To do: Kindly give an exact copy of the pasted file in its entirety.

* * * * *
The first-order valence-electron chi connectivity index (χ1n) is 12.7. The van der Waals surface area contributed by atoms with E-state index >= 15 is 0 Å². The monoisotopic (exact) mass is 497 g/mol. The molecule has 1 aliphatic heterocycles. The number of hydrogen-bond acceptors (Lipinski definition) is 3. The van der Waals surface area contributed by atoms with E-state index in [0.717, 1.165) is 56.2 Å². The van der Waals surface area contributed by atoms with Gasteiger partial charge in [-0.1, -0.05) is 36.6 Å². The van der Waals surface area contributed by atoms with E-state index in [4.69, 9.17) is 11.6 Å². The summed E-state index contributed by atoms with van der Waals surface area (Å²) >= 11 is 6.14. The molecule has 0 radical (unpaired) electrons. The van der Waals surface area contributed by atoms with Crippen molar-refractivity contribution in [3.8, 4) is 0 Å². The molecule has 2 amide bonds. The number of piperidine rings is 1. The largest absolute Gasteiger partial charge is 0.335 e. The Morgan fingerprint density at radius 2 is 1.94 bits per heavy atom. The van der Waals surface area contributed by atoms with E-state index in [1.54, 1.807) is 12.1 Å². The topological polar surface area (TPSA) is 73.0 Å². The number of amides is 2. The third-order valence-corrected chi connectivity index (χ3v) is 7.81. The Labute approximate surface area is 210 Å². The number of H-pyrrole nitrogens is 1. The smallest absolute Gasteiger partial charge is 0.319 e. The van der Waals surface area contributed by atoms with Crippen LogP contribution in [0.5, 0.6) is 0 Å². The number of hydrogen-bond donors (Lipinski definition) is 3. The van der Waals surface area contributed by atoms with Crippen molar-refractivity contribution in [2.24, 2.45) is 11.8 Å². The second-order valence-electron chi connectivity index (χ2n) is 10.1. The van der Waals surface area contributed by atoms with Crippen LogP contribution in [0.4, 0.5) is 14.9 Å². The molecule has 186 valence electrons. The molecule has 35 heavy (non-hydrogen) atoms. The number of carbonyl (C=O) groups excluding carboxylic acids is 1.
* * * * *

The first-order valence-electron chi connectivity index (χ1n) is 12.7. The van der Waals surface area contributed by atoms with E-state index >= 15 is 0 Å². The monoisotopic (exact) mass is 497 g/mol. The molecule has 1 aliphatic heterocycles. The number of hydrogen-bond acceptors (Lipinski definition) is 3. The van der Waals surface area contributed by atoms with E-state index in [0.717, 1.165) is 56.2 Å². The van der Waals surface area contributed by atoms with Gasteiger partial charge in [-0.1, -0.05) is 36.6 Å². The van der Waals surface area contributed by atoms with E-state index in [4.69, 9.17) is 11.6 Å². The summed E-state index contributed by atoms with van der Waals surface area (Å²) >= 11 is 6.14. The molecule has 0 radical (unpaired) electrons. The van der Waals surface area contributed by atoms with Crippen molar-refractivity contribution in [3.8, 4) is 0 Å². The molecule has 2 amide bonds. The number of piperidine rings is 1. The largest absolute Gasteiger partial charge is 0.335 e. The Morgan fingerprint density at radius 2 is 1.94 bits per heavy atom. The van der Waals surface area contributed by atoms with E-state index in [1.54, 1.807) is 12.1 Å². The topological polar surface area (TPSA) is 73.0 Å². The number of amides is 2. The third-order valence-corrected chi connectivity index (χ3v) is 7.81. The Labute approximate surface area is 210 Å². The number of H-pyrrole nitrogens is 1. The smallest absolute Gasteiger partial charge is 0.319 e. The van der Waals surface area contributed by atoms with Crippen LogP contribution in [0.5, 0.6) is 0 Å². The number of hydrogen-bond donors (Lipinski definition) is 3. The van der Waals surface area contributed by atoms with Crippen molar-refractivity contribution in [2.24, 2.45) is 11.8 Å². The second-order valence-electron chi connectivity index (χ2n) is 10.1. The van der Waals surface area contributed by atoms with Crippen LogP contribution in [0.4, 0.5) is 14.9 Å². The molecule has 186 valence electrons. The molecule has 35 heavy (non-hydrogen) atoms. The number of carbonyl (C=O) groups excluding carboxylic acids is 1.